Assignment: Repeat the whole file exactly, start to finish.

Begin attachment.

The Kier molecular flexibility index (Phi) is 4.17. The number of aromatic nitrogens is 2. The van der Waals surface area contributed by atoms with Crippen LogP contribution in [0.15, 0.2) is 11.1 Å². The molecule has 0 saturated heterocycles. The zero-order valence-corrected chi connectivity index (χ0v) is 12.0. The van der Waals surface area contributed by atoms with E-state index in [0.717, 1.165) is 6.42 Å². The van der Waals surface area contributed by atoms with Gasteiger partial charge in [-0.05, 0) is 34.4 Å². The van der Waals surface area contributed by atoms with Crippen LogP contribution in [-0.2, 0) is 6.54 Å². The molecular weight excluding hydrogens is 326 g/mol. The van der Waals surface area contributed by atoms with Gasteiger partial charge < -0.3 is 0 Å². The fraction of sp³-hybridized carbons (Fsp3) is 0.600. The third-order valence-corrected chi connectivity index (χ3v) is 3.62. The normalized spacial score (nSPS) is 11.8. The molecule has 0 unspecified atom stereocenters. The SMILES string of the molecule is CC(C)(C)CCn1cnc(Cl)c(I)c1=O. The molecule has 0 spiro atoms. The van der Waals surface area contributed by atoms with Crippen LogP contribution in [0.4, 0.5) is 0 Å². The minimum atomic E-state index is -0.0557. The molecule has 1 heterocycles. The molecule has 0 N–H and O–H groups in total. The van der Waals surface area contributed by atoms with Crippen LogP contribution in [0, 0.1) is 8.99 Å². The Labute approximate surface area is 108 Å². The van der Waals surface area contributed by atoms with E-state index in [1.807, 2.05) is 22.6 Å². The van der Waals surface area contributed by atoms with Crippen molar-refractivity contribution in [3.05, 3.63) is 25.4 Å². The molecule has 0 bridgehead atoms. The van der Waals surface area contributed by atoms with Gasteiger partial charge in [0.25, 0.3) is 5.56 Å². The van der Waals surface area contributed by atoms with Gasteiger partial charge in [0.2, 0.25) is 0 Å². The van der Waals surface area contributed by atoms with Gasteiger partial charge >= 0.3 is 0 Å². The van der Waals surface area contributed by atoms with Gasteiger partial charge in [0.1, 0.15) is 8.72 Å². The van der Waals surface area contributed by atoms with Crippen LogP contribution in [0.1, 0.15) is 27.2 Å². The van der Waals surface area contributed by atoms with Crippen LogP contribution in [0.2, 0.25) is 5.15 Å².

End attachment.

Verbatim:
The Kier molecular flexibility index (Phi) is 4.17. The number of aromatic nitrogens is 2. The van der Waals surface area contributed by atoms with Crippen LogP contribution in [0.15, 0.2) is 11.1 Å². The molecule has 0 saturated heterocycles. The zero-order valence-corrected chi connectivity index (χ0v) is 12.0. The van der Waals surface area contributed by atoms with E-state index in [0.717, 1.165) is 6.42 Å². The van der Waals surface area contributed by atoms with Gasteiger partial charge in [-0.05, 0) is 34.4 Å². The van der Waals surface area contributed by atoms with Crippen LogP contribution in [-0.2, 0) is 6.54 Å². The molecular weight excluding hydrogens is 326 g/mol. The van der Waals surface area contributed by atoms with Gasteiger partial charge < -0.3 is 0 Å². The fraction of sp³-hybridized carbons (Fsp3) is 0.600. The third-order valence-corrected chi connectivity index (χ3v) is 3.62. The normalized spacial score (nSPS) is 11.8. The molecule has 0 unspecified atom stereocenters. The SMILES string of the molecule is CC(C)(C)CCn1cnc(Cl)c(I)c1=O. The molecule has 0 spiro atoms. The van der Waals surface area contributed by atoms with Crippen LogP contribution in [0.4, 0.5) is 0 Å². The minimum atomic E-state index is -0.0557. The molecule has 1 heterocycles. The molecule has 0 N–H and O–H groups in total. The van der Waals surface area contributed by atoms with Crippen LogP contribution in [0, 0.1) is 8.99 Å². The Labute approximate surface area is 108 Å². The van der Waals surface area contributed by atoms with E-state index in [1.807, 2.05) is 22.6 Å². The van der Waals surface area contributed by atoms with Crippen molar-refractivity contribution in [3.05, 3.63) is 25.4 Å². The molecule has 0 bridgehead atoms. The van der Waals surface area contributed by atoms with Gasteiger partial charge in [0.25, 0.3) is 5.56 Å². The van der Waals surface area contributed by atoms with Gasteiger partial charge in [0.2, 0.25) is 0 Å². The van der Waals surface area contributed by atoms with Gasteiger partial charge >= 0.3 is 0 Å². The van der Waals surface area contributed by atoms with Gasteiger partial charge in [0.1, 0.15) is 8.72 Å². The van der Waals surface area contributed by atoms with Crippen LogP contribution in [0.1, 0.15) is 27.2 Å². The van der Waals surface area contributed by atoms with Crippen LogP contribution in [0.2, 0.25) is 5.15 Å².